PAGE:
In Latin America, many regard the United States as somewhat of a colossus to the North. Symbols of red, white and blue have long contrasted with cultural and political ideals south of the border due to heritage and customs.
Today, if nations are to effectively collaborate, it is most often on the waves of an economic current.
This idea is no less true in Costa Rica, the small Central American nation ranked No. 1 in 2009 on the Happy Planet Index for the highest life satisfaction in the world and the second highest average life expectancy of the Americas (second only to Canada).
Among economic super powers such as Hong Kong, South Korea, Singapore and Taiwan, Costa Rica may appear as a blip on the radar of the economic wow-factor. Nonetheless, many of the coffee, bananas and pineapples imported to the United States come from Costa Rican shores.
Perhaps more than anything, Costa Rica thrives today on its unequaled tradition in Central America of political, social and economic stability. It has had no standing army since 1948. Twenty-six percent of its land is comprised of natural reserves and park systems that help to safeguard an estimated 4-6 percent of the world’s biodiversity and a whopping $1.92 billion ecotourism industry.
As the nation continues to grow, it also discovers the larger problems of statehood in a world of very rapidly increasing demand for a share of resources and territorial prowess.
Nearly half of Costa Rica’s exports, imports and tourism are sustained by U.S. consumption.
Victor Moreda, a host grandparent in Costa Rica, shared a history of the two nations’ ties.
“Communism was what brought Yankee interest down south and along with it, a heap of cultural effects that changed the face of this country,” he said.
Rural workers were once held in great esteem, but the idea of city success transferred to Costa Rica. Campesinos, or farmers, became a mockery for the rising urban sector.
“The migration of campesinos was a result of ideals of industrialization inherited from the U.S.” said Moreda. “Costa Ricans can’t say it’s good or bad—it’s modern.”
But there have been recent problems with relations between the United States and Costa Rica. During the last 10 years, an estimated 2,000 percent increase in trade with China has given Costa Rica the image of being China’s gateway to Latin America in terms of trade and political influence. A beacon of this development is the national soccer stadium in the capital, erected in early 2011. As a gift for their recent trade agreements, the Chinese government spent an estimated $100 million on its construction, the largest and most modern event venue ever constructed in Costa Rican history.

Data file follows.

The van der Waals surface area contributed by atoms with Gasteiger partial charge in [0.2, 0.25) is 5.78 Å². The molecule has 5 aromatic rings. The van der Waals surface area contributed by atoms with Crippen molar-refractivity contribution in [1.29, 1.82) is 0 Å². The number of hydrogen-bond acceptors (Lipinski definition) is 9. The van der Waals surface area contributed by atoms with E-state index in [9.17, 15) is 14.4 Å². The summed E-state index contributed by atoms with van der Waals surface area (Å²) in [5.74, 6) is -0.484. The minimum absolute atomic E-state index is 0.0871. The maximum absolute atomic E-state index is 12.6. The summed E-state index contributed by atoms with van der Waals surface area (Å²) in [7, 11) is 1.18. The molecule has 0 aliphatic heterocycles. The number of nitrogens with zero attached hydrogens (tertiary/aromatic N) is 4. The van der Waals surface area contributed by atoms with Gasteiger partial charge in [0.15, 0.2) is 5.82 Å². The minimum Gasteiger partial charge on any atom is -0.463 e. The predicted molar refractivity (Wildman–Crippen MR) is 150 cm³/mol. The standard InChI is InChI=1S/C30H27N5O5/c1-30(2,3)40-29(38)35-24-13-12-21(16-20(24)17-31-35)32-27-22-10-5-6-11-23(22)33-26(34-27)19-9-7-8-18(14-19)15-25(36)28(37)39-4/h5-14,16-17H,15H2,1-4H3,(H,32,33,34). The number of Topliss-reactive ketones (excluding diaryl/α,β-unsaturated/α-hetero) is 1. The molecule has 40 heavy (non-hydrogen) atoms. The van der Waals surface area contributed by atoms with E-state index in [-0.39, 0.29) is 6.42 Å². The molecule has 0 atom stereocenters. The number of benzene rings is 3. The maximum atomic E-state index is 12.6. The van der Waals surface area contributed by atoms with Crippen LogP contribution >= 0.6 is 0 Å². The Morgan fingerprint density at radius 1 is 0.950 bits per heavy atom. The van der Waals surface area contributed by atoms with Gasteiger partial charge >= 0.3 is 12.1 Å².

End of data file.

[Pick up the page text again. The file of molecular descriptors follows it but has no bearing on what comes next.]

What stands out about Costa Rica, through all of its international and domestic dynamics, is the widespread cultural embrace of values that are reflected from its economic activity. It's the idea that a culture can thrive on commercial interests and seeking a profit can align with a society’s integral value-system on a moral and practical level.
Although coffee production has dropped almost 45 percent over the last 10 years, an esteemed coffee-culture flourishes there yet. Most Costa Ricans would rather sit in their home to chat and have a cup of coffee than go out to a streamlined, Starbucks-like coffee shop.
Carlos Morales, a restaurant owner in San Jose said, “(I am as) content and grateful as a Costa Rican in Costa Rica.”
This is an example of how pleased and proud people are with their way of life, and it also expresses a culture that is in touch with its environment.
When was the last time someone in the United States remarked that a commercial interest was aligned with a cultural interest, and ultimately the well being of society in full view? There is much to be learned from this tropical, Central American paradise, full of unique economic proportions paralleled only by the rarity of a people just as satisfied with their own culture.